With one of the biggest games of the season for Alabama this Saturday against No. 14 LSU, head coach Nick Saban is trying to capture his players’ attention.

Usually, Saban will try and get through to his players by way of a rant during one of his press conferences. This Wednesday after practice, he used a different tactic. 

During his weekly Thursday appearance on "The Pat McAfee Show," Saban talked about his new tactic to get his players' attention. Saban told McAfee that he asked everyone to cover up one ear so that what he said would not go in one ear and out of the other.

“I try to do different things to get the players to pay attention," Saban explained. "So like yesterday after practice, I said I want everyone to put their hand over their ear because I don't want what I'm saying to go in one ear and out the other.”

“It was like the ultimate attention-getter," he added. "What is he going to say now? And I said the same thing I said all week but they listened. I don’t know if they listened before, but they listened yesterday. You're always trying to come up with a new way to get them to pay attention and not focus on the wrong things. We live in a very outcome-oriented world right now so to get people to stay focused on what you need to do to get the outcome is always challenging.”

Saban is undeniably one of the most legendary college football coaches of all time, thanks to his ability to evolve with the game. Now, at the age of 72, after celebrating his birthday on Halloween, the coach is still able to connect with the players despite such a large gap in age. McAfee noticed this connection with his players and wanted to know how he could still keep it up despite his age.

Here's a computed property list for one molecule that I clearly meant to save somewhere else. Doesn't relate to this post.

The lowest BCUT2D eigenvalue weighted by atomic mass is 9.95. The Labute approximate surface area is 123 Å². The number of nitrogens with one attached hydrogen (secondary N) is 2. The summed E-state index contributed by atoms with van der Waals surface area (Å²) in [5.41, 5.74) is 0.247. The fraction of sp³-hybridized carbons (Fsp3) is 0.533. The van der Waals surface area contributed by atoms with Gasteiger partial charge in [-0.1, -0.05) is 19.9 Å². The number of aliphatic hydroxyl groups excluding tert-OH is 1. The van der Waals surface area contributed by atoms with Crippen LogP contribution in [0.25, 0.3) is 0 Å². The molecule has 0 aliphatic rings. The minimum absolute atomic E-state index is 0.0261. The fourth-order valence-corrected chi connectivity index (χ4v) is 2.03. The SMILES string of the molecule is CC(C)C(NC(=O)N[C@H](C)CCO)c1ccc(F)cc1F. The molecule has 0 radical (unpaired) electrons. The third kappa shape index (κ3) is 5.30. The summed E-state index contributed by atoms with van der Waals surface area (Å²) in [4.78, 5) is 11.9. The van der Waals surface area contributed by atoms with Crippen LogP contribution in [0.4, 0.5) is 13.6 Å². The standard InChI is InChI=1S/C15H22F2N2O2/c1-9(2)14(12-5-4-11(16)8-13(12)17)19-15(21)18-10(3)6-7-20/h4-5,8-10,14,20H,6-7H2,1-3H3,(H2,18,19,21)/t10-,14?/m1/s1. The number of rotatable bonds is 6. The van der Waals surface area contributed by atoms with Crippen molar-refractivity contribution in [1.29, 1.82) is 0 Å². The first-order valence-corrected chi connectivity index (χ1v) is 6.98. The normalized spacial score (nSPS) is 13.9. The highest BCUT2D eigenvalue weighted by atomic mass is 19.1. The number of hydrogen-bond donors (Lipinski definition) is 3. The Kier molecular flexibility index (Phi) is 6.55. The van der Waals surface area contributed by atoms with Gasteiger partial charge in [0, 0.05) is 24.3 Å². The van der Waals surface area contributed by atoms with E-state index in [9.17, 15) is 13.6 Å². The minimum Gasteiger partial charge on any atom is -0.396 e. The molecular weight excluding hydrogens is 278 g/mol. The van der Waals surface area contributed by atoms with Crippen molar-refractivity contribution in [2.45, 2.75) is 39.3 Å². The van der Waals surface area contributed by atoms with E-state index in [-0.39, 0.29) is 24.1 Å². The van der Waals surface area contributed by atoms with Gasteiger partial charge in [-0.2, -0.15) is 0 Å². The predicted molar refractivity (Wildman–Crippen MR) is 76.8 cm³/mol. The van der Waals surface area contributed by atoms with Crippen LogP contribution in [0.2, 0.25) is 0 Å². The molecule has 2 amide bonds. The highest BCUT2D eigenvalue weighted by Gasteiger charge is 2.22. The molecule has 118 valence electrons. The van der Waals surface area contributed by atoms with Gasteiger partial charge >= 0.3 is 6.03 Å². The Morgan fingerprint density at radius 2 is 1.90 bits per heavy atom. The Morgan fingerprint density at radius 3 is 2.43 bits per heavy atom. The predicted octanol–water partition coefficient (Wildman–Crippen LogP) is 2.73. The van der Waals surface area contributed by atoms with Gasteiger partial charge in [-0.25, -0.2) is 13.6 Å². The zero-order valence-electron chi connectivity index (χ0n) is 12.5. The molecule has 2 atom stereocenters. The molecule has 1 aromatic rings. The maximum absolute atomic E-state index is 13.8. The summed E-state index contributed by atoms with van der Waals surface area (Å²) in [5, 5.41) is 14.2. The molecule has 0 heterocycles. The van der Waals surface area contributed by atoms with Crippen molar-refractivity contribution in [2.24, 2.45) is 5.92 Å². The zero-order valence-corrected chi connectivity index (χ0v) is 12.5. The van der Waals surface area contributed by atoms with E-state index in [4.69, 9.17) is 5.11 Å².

“I really like doing it, and I think the sort of key to it all is you want players to respect you,” Saban said. “There was probably a time when we all coached with a little bit more intimidation to create fear so people would do things the way we wanted because they were afraid not to. I know that’s how it was when I played. But I think, now, and I enjoy this so much more if you really want players to respect you.”

“And I think that’s my philosophy for the last 15-20 years, I don’t know," he added. "[It] makes coaching fun, makes it more fun for the players.”

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